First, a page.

When we invested in Aidence in 2017, we had a strong vision that advances in image recognition would accelerate change in a broad range of fields, particularly those where automation was still fairly basic. Medical imaging seemed to be a logical starting point: huge volumes of images are taken every day under highly-controlled circumstances, all interpreted and annotated (literally) by specialists. The value of these images is immense, and the cost of processing them is a serious limitation in taking more, putting a strain on our healthcare system.
Today’s announcement that Aidence, the AI imaging solution for oncology, got acquired by RadNet, the NASDAQ-listed global leader in diagnostic imaging, makes us reflect on the eventful journey we shared.
When we first crossed paths, a number of players were emerging in the AI imaging space. They were all tackling different areas, as you needed regulatory approval for each image modality (X-ray, PET, MRI etc), tissue (lung, breast, neck), disease area (cancer, COPD), and geography. The field was, and still is, very far from one-size-fits-all.
As we evaluated the different companies, one thing became very clear to us: having the best AI or Machine Learning is one thing, but a strong engine is useless without a steering wheel, gearbox, and appropriate tires. In order to penetrate the challenging environment of hospitals, a company had to have both the intelligent core and strong integration into hospitals’ existing workflow. It needed to provide practical output to radiologists, while also covering issues like privacy. Finding that killer combination was not an easy task.
The team at Aidence demonstrated mastery in all these areas. From the get-go, we were enamoured with their practical and proactive approach.
First, they made sure they had a solid scientific underpinning and the endorsement of leading lights in the industry. Second, they brilliantly capitalised on the field’s overall curiosity for the role of image recognition, and spread the word through research and presence at major conferences. Then, they honed in on the practical applicability in real-life settings, overcoming the challenges of working on-prem, such as thinly-staffed hospital IT departments and peculiarities of proprietary hospital systems, which secured the trust of the most important stakeholders: the radiologists themselves.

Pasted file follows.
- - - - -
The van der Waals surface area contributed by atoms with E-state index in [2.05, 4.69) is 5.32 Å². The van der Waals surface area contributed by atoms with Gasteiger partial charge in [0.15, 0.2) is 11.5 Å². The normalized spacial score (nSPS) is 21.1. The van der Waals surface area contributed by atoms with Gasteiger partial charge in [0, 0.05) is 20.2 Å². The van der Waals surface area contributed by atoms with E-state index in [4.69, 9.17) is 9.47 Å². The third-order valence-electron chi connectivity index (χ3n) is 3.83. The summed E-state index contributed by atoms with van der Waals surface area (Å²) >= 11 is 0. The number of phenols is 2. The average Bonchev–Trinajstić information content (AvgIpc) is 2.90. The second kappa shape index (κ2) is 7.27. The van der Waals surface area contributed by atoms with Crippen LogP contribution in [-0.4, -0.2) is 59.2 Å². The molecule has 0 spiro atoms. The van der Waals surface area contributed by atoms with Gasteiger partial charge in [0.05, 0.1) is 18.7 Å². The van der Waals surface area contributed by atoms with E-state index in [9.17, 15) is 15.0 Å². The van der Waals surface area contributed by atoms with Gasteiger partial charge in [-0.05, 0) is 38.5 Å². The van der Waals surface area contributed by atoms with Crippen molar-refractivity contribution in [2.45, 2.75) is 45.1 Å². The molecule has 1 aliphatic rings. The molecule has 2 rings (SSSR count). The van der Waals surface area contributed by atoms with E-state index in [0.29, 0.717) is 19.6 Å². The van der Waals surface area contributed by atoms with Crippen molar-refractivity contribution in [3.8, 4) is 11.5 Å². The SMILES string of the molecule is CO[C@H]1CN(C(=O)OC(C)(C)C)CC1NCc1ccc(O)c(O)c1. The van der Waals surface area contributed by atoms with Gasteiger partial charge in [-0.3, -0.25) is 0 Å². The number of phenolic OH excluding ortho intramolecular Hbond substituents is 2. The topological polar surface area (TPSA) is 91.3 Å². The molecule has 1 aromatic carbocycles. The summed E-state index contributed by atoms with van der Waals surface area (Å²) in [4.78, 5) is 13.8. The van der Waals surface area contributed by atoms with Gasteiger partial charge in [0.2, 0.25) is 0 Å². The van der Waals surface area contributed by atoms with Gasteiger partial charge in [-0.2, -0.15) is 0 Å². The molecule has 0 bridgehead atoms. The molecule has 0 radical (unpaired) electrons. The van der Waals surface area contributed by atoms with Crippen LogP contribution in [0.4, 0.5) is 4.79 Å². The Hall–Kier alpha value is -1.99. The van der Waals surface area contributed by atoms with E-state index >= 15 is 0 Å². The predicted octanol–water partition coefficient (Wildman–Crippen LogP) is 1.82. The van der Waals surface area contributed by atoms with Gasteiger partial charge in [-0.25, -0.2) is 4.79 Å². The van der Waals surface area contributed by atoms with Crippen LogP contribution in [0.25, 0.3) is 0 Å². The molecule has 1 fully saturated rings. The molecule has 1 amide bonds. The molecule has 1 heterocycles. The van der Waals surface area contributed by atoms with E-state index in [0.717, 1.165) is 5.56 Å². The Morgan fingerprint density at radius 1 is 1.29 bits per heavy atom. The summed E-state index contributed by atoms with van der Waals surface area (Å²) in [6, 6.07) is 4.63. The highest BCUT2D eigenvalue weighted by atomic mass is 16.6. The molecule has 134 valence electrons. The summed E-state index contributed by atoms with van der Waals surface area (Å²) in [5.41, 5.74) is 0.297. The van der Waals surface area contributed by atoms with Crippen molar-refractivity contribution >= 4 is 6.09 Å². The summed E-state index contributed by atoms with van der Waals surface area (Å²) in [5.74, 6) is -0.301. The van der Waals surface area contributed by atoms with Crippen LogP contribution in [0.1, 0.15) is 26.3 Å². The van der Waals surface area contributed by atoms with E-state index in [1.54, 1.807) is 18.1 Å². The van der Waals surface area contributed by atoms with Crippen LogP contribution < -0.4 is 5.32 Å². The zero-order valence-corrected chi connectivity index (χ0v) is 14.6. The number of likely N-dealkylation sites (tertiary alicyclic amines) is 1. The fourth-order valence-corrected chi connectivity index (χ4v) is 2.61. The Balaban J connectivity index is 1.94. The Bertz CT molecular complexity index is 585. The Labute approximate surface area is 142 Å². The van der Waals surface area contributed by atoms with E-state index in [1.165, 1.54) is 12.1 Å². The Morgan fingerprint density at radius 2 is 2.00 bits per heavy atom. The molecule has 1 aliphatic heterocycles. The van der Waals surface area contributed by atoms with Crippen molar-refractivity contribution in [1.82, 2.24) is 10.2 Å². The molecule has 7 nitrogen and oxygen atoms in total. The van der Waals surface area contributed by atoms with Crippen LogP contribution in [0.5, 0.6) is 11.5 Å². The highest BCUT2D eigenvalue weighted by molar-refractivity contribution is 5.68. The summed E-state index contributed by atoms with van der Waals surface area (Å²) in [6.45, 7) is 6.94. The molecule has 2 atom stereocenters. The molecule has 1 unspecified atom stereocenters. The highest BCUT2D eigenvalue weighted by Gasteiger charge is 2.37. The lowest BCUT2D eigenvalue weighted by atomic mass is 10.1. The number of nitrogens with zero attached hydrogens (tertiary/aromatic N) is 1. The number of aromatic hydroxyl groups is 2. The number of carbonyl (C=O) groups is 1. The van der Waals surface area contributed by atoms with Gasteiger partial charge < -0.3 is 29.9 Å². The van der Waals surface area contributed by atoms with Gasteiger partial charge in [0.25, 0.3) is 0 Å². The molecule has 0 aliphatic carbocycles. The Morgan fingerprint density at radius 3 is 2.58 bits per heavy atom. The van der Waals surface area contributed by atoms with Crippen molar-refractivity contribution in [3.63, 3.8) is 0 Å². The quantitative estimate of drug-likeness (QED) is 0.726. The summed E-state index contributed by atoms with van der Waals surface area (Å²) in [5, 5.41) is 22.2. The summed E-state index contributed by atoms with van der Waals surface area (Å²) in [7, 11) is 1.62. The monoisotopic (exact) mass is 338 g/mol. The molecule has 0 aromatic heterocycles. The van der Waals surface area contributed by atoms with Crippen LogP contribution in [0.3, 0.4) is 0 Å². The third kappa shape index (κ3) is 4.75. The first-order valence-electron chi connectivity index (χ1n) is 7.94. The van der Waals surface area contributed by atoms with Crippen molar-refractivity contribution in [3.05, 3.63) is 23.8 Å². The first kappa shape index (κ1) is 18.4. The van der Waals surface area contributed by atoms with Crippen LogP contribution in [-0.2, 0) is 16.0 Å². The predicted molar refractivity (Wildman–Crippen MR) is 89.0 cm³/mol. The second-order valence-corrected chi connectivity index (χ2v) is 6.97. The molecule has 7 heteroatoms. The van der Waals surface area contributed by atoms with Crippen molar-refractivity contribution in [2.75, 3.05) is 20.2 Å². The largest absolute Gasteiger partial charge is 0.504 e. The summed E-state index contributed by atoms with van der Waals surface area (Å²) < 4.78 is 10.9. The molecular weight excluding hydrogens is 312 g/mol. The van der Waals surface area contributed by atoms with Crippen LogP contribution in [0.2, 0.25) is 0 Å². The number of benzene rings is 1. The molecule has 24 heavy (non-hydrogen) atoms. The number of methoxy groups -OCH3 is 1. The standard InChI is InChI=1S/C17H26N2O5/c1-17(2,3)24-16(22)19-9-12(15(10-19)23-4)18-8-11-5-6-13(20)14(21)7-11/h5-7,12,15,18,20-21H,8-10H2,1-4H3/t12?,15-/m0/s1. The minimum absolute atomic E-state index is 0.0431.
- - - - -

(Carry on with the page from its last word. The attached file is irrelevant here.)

Another challenge that comes with selling in the medical field is figuring out which countries to target. Even if the Euro zone is bound by the same regulatory framework, the medical fieldwork dynamics vary from country to country — they have different protocols, payer systems and reimbursement codes, power dynamics, and even imbalances in supply and demand. We were very impressed with how Aidence managed to break into a number of major European markets from a start in the Netherlands.
In a field where product development is regulated, figuring out product expansion is another major effort, and one that doesn’t follow the normal rules of “the lean startup” and its MVP approach. The Aidence team was very strategic in identifying the monumental opportunity in lung cancer screening, where quickly excluding large volumes of images is essential to making it affordable, and how it applied to the development and monitoring of newly-developed medicine.
Aidence’s stellar combination of strategic savvy and operational tenacity and excellence has set the stage for the next chapter in their journey: teaming up with RadNet, the global leader in diagnostic imaging, will enable Aidence to scale their service much faster and more internationally, so they can touch the lives of many more people in need.
For a company whose first KPI was saving one life by finding a cancer that the doctor had missed, it’s great to see them realise their ambition of doing just that for thousands of people.
Today, we are not only proud of the Aidence team and happy to have been part of this successful journey, we’re also excited about the technology they are bringing to the world. We wish Mark-Jan, Jeroen and the team all the best — may the wind be always at their back in their new home!